The Oakdale Affair

By Edgar Rice Burroughs

Page 5

rolled cigarets. Blear-eyed
and foxy-eyed, bearded and stubbled cheeked, young and old, were the men
the youth looked upon. All were more or less dishevelled and filthy; but
they were human. They were not dogs, or bulls, or croaking frogs. The
boy's heart went out to them. Something that was almost a sob rose in
his throat, and then he turned the corner of the building and stood in
the doorway, the light from the fire playing upon his lithe young figure
clothed in its torn and ill fitting suit and upon his oval face and his
laughing brown eyes. For several seconds he stood there looking at the
men around the fire. None of them had noticed him.

"Tramps!" thought the youth. "Regular tramps." He wondered that they had
not seen him, and then, clearing his throat, he said: "Hello, tramps!"

Six heads snapped up or around. Six pairs of eyes, blear or foxy,
were riveted upon the boyish figure of the housebreaker. "Wotinel!"
ejaculated a frowzy gentleman in a frock coat and golf cap. "Wheredju
blow from?" inquired another. "'Hello, tramps'!" mimicked a third.

The youth came slowly toward the fire. "I saw your fire," he said, "and
I thought I'd stop. I'm a tramp, too, you know."

"Oh," sighed the elderly person in the frock coat. "He's a tramp, he is.
An' does he think gents like us has any time for tramps? An' where might
he be trampin', sonny, without his maw?"

The youth flushed. "Oh say!" he cried; "you needn't kid me just because
I'm new at it. You all had to start sometime. I've always longed for
the free life of a tramp; and if you'll let me go along with you for a
little while, and teach me, I'll not bother you; and I'll do whatever
you say."

The elderly person frowned. "Beat it, kid!" he commanded. "We ain't
runnin' no day nursery. These you see here is all the real thing. Maybe
we asks fer a handout now and then; but that ain't our reg'lar way. You
ain't swift enough to travel with this bunch, kid, so you'd better duck.
Why we gents, here, if we was added up is wanted in about twenty-seven
cities fer about everything from rollin' a souse to crackin' a box and
croakin' a bull. You gotta do something before you can train wid gents
like us, see?" The speaker projected a stubbled jaw, scowled horridly
and swept a flattened palm downward and backward at a right angle to a
hairy arm in eloquent gesture of finality.

The boy had stood with his

Last Page Next Page

Text Comparison with Jungle Tales of Tarzan

Page 0
Lost to Tarzan of the Apes was the truth of his origin.
Page 1
Teeka's new-found beauty became as suddenly his despair.
Page 2
For a few minutes the young ape-man watched Taug press closer to Teeka.
Page 18
"Bara, the deer, is less fearful than you--you, Tantor, the elephant, greatest of the jungle folk with the strength of as many Numas as I have toes upon my feet and fingers upon my hands.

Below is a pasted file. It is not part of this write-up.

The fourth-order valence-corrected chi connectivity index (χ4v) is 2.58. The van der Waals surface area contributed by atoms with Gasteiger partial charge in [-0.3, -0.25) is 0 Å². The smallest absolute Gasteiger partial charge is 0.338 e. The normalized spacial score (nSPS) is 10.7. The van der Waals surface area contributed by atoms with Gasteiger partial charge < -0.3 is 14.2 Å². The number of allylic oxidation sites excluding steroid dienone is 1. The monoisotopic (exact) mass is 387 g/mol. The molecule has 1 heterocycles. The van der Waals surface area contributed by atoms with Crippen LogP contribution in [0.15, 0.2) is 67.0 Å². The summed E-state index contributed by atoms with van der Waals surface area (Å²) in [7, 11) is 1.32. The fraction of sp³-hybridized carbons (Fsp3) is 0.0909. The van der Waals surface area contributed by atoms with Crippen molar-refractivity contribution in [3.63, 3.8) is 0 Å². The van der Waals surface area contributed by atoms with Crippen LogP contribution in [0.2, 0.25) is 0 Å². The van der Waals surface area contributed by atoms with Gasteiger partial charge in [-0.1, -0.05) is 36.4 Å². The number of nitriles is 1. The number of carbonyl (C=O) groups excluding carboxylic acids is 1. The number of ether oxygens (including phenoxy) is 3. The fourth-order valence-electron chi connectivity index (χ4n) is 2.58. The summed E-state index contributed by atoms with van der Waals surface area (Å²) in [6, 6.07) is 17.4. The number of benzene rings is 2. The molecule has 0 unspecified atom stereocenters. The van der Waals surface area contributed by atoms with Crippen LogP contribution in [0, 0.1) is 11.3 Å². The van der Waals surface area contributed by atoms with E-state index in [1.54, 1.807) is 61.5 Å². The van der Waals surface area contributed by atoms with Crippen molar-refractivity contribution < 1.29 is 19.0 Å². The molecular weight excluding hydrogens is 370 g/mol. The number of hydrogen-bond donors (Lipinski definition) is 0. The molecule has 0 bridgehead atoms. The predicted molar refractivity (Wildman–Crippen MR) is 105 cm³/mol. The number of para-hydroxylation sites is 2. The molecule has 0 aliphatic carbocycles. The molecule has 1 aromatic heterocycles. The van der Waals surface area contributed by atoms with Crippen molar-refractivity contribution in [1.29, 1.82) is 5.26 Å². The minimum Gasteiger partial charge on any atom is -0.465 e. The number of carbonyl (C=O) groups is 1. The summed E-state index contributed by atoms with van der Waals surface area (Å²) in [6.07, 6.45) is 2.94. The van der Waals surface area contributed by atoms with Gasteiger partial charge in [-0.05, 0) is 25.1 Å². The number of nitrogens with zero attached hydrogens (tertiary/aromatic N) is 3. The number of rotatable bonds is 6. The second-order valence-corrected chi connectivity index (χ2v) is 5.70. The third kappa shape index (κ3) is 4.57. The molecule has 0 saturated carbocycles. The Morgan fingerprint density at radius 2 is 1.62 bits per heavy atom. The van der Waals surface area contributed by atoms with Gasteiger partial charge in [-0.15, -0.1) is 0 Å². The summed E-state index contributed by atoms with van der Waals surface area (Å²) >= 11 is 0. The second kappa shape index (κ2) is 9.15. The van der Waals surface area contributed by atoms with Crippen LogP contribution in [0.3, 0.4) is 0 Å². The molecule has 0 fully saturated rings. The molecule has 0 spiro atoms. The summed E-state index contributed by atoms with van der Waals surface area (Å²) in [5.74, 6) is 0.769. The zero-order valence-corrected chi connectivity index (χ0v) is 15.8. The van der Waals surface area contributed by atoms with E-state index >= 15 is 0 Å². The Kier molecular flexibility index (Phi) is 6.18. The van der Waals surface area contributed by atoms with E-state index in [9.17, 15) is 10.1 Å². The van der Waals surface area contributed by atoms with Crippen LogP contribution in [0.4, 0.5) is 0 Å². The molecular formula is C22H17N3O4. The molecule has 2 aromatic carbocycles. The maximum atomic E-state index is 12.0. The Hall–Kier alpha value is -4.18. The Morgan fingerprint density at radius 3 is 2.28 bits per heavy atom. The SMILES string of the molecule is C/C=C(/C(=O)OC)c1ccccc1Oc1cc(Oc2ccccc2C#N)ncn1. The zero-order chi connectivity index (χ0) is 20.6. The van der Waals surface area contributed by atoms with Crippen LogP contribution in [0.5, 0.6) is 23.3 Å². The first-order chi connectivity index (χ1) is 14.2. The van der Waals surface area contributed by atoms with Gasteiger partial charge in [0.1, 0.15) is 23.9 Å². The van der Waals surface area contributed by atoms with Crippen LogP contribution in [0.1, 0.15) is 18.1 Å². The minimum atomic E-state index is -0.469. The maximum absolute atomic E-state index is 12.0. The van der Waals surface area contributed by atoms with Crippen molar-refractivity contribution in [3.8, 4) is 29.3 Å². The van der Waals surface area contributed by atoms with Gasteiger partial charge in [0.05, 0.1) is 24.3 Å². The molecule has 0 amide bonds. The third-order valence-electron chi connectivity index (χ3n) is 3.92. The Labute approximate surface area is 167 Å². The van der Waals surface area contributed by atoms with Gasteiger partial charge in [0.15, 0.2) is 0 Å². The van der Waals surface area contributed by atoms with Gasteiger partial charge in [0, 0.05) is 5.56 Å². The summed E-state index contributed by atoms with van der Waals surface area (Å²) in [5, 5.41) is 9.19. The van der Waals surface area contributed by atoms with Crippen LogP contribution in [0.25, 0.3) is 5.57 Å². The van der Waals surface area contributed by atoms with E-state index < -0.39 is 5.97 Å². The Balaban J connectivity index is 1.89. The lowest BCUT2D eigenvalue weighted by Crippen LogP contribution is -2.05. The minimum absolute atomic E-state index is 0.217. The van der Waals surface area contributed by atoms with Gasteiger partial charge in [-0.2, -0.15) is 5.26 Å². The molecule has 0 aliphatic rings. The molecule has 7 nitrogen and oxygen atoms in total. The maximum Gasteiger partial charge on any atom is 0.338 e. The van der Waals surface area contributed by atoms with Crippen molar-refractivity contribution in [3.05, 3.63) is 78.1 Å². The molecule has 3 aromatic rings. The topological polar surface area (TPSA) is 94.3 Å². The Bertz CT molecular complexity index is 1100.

Page 40
It would tire you to remember that DO meant b, TU o, and RO y, and that to say he-boy you must prefix.
Page 57
Tarzan walked in toward Horta, who swung now to face his enemy.
Page 69
With the acquisition of Go-bu-balu, Tarzan had come to realize the responsibilities and sorrows of parentage, without its joys.
Page 74
He saw it all and marveled, guessing immediately that this must be the strange white demon concerning whom he had heard vague rumors before Momaya came to him.
Page 78
Momaya saw him and knew him.
Page 86
With wide eyes Tibo saw it sag and rock.
Page 91
For a moment the hyenas paused, caution and cowardice holding them from their prey.
Page 92
Tarzan came to the cave mouth the hyenas were nowhere in sight, and after permitting Tibo to quench his thirst in the spring which rose near by, he lifted the boy to his shoulders and set off toward the jungle at a rapid trot, determined to still the annoying howlings of Momaya as quickly as possible, for he shrewdly had guessed that the absence of her balu was the cause of her lamentation.
Page 99
The hyenas halted a few yards from the prostrate Tarzan, sniffing and growling.
Page 105
idling about the clearing, the first keen desire of the morning's hunger having been satisfied.
Page 112
Manu.
Page 123
Then he commenced to wonder if some of these strange creatures which he met in his sleep might not slay him, for at such times Tarzan of the Apes seemed to be a different Tarzan, sluggish, helpless and timid--wishing to flee his enemies as fled Bara, the deer, most fearful of creatures.
Page 145
11 A Jungle Joke TIME SELDOM HUNG heavily upon Tarzan's hands.
Page 147
The baiting of the blacks was Tarzan's chief divertissement.
Page 151
The witch-doctor pleaded, first for his life, and then for.
Page 164
Yet even when he had found his familiar crotch and curled himself for slumber, he felt no desire to sleep.